Restorative Justice Revisited
Alternative Approach to Punishment Gains Traction
In a small Solvang courtroom last Friday afternoon, a collection of Santa Barbara judges, deputy district attorneys, public defenders, educators, and defense attorneys gathered to hear retired Wisconsin State Supreme Court Justice Janine Geske talk about the heart and soul of restorative justice and debunk the notion that the holistic practice is “soft on crime.”
Geske — now a professor at Marquette University Law School in Milwaukee — explained that the concept brings offenders face-to-face with their victims (or surrogate victims) and joins them with family supporters, community members, and trained mentors in a conference circle. It’s not intended to be a “fact finding” process, Geske said, but rather a “healing” method that demonstrates how isolated incidents “ripple” throughout neighborhoods and communities. The practice originated in Native American tribes and is popular all over the world, Geske added. “We didn’t invent this.”
Geske said she has seen an abundance of traumatic cases — including murder, rape, and DUIs — benefit from restorative-justice circles, which seek to shift the emphasis from the offender to the victim. “We never give victims that opportunity in the courtroom,” she stated.
Restorative justice is not new to Santa Barbara rhetoric. Nancy Davis, who hosted Friday’s conference and founded the youth nonprofit City at Peace in 1995, has long hoped to implement a juvenile diversion program in Santa Barbara to prevent first- or second-time young offenders from entering the “pipeline to prison.” She explained that the 1990s had potential for such processes, but numerous nonprofits competing for limited funding hampered implementation.
But not all has been lost. Currently, a restorative-justice program exists for minors in North County at the Conflict Solutions Center. Probation officers or district attorneys can refer cases — typically misdemeanors and not gang-related crimes — and the program director contacts the victim and the offender to establish a circle, as long as both parties agree.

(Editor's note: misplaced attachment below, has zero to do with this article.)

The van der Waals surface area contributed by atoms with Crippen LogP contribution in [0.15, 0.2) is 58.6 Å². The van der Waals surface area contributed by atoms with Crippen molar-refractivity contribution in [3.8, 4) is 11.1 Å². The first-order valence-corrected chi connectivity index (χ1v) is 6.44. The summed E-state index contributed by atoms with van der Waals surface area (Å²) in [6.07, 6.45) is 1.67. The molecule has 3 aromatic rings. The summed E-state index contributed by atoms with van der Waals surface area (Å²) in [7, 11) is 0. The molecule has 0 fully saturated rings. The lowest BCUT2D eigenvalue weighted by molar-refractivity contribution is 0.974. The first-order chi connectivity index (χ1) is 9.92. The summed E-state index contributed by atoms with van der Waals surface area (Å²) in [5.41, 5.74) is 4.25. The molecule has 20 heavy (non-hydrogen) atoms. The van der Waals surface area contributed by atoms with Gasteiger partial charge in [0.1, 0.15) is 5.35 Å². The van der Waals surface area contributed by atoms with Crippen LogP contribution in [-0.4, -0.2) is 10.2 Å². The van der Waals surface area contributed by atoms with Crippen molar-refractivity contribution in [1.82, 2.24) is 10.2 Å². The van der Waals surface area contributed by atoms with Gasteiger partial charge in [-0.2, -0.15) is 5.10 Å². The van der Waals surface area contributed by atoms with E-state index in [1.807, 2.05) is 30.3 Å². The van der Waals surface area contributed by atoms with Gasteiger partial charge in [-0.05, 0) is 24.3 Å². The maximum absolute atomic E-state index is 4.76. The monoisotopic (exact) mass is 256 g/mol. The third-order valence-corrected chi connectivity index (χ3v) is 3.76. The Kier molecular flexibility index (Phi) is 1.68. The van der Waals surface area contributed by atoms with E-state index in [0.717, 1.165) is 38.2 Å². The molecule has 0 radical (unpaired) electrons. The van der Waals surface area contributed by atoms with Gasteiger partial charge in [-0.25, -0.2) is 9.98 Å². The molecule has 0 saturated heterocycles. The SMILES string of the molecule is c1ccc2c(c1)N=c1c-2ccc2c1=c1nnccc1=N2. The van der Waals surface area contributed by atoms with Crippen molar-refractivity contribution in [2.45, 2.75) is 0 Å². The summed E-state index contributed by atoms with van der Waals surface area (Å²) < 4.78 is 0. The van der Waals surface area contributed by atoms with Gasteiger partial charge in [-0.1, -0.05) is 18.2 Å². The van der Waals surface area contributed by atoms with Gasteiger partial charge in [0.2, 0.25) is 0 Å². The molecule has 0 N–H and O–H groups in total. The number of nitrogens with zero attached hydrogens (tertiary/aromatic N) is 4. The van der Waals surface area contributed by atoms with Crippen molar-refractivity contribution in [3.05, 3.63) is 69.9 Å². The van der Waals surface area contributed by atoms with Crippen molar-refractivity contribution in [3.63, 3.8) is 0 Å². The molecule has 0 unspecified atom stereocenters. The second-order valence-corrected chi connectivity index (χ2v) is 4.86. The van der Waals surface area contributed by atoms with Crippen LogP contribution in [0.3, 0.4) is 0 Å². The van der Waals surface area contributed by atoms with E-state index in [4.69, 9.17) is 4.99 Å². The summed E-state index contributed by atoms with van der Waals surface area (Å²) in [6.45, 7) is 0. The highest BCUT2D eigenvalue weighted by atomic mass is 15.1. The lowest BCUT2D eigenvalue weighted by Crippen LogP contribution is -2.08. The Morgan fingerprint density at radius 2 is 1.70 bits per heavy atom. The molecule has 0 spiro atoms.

“We’d love to see it countywide,” said Deputy District Attorney Kelly Scott, who attended Friday’s conference. “I think once we all start getting together, it can come pre-filing [of charges],” Scott said. “[O]r maybe it’s part of the condition of the sentence.” In many other places such as Wisconsin, Vermont, and Maine, an independent nonprofit runs the program, and district attorneys, judges, probation officers, and police officers collaborate. (Davis has spent the last few years in Rockport, Maine, where she has established similar clinics.)
This summer, Davis and Santa Barbara Judge Denise deBellefeuille will sponsor a restorative-justice class at Santa Barbara College of Law to teach the process to prospective attorneys. From there, Davis hopes to create a clinic based at the law school and pair law students with volunteers to establish circles. “It doesn’t have to be a lot of money,” she said, explaining that City at Peace could potentially fund one full-time and one half-time employee to get the ball rolling. (The county spends $216 per day to incarcerate a minor in juvenile hall in Santa Maria. In 2013, the average inmate spent 45 days in juvie.)
Davis explained that offenders and mentors could meet once a week to fulfill a plan. Such plans typically last three months and require the offender to “repay” the victim and give back to the community in some fashion. Judge Denise deBellefeuille, who also attended on Friday, explained that 92 percent of civil cases in the county are resolved by lawyers who volunteer their time to hammer out a settlement before the case is sent to trail.
Schools are catching on, too. In 2012, the Santa Barbara Unified School District piloted a program called Restorative Approaches at Santa Barbara Junior High School (SBJHS) and rolled out the program to Santa Barbara High School and La Colina, La Cumbre, and Goleta Valley junior high schools this year. Teacher on Special Assignment Aaron Harkey — who doubles as the district’s AVID coordinator — visits each of the five campuses regularly to educate teachers and lead circles in classrooms. In the first semester of the pilot program, there were 30 percent fewer suspensions at SBJHS.
The Education Code still applies for high-level offenses, Harkey explained, but issues like profanity or disrespect can be resolved through this initiative. He said he has since seen fewer referrals to the assistant principal’s office and has heard positive feedback from students. Teacher surveys and positive data will be made public at an upcoming school board meeting.